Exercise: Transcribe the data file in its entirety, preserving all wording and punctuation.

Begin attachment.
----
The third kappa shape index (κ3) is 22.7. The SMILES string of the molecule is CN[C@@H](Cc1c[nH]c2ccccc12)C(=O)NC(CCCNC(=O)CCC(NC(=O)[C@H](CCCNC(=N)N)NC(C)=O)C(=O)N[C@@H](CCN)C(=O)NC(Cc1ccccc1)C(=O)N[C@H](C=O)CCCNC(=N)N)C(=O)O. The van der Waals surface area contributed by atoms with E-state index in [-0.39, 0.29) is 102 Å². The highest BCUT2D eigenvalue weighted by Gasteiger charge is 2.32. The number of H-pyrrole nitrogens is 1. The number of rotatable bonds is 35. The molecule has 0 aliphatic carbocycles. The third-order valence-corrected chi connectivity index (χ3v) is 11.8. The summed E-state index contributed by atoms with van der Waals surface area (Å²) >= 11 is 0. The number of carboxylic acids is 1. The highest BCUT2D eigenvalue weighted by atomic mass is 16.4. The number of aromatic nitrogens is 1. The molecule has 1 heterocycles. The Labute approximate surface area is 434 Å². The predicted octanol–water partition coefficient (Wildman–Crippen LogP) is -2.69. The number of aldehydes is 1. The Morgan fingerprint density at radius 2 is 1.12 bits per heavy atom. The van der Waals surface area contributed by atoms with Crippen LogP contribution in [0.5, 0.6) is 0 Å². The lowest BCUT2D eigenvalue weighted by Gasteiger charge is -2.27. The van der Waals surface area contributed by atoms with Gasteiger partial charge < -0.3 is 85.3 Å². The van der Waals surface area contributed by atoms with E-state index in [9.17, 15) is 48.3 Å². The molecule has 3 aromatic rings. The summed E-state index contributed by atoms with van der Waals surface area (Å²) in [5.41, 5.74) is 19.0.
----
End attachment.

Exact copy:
The third kappa shape index (κ3) is 22.7. The SMILES string of the molecule is CN[C@@H](Cc1c[nH]c2ccccc12)C(=O)NC(CCCNC(=O)CCC(NC(=O)[C@H](CCCNC(=N)N)NC(C)=O)C(=O)N[C@@H](CCN)C(=O)NC(Cc1ccccc1)C(=O)N[C@H](C=O)CCCNC(=N)N)C(=O)O. The van der Waals surface area contributed by atoms with E-state index in [-0.39, 0.29) is 102 Å². The highest BCUT2D eigenvalue weighted by Gasteiger charge is 2.32. The number of H-pyrrole nitrogens is 1. The number of rotatable bonds is 35. The molecule has 0 aliphatic carbocycles. The third-order valence-corrected chi connectivity index (χ3v) is 11.8. The summed E-state index contributed by atoms with van der Waals surface area (Å²) >= 11 is 0. The number of carboxylic acids is 1. The highest BCUT2D eigenvalue weighted by atomic mass is 16.4. The number of aromatic nitrogens is 1. The molecule has 1 heterocycles. The Labute approximate surface area is 434 Å². The predicted octanol–water partition coefficient (Wildman–Crippen LogP) is -2.69. The number of aldehydes is 1. The Morgan fingerprint density at radius 2 is 1.12 bits per heavy atom. The van der Waals surface area contributed by atoms with Crippen LogP contribution in [0.5, 0.6) is 0 Å². The lowest BCUT2D eigenvalue weighted by Gasteiger charge is -2.27. The van der Waals surface area contributed by atoms with Gasteiger partial charge < -0.3 is 85.3 Å². The van der Waals surface area contributed by atoms with E-state index in [9.17, 15) is 48.3 Å². The molecule has 3 aromatic rings. The summed E-state index contributed by atoms with van der Waals surface area (Å²) in [5.41, 5.74) is 19.0.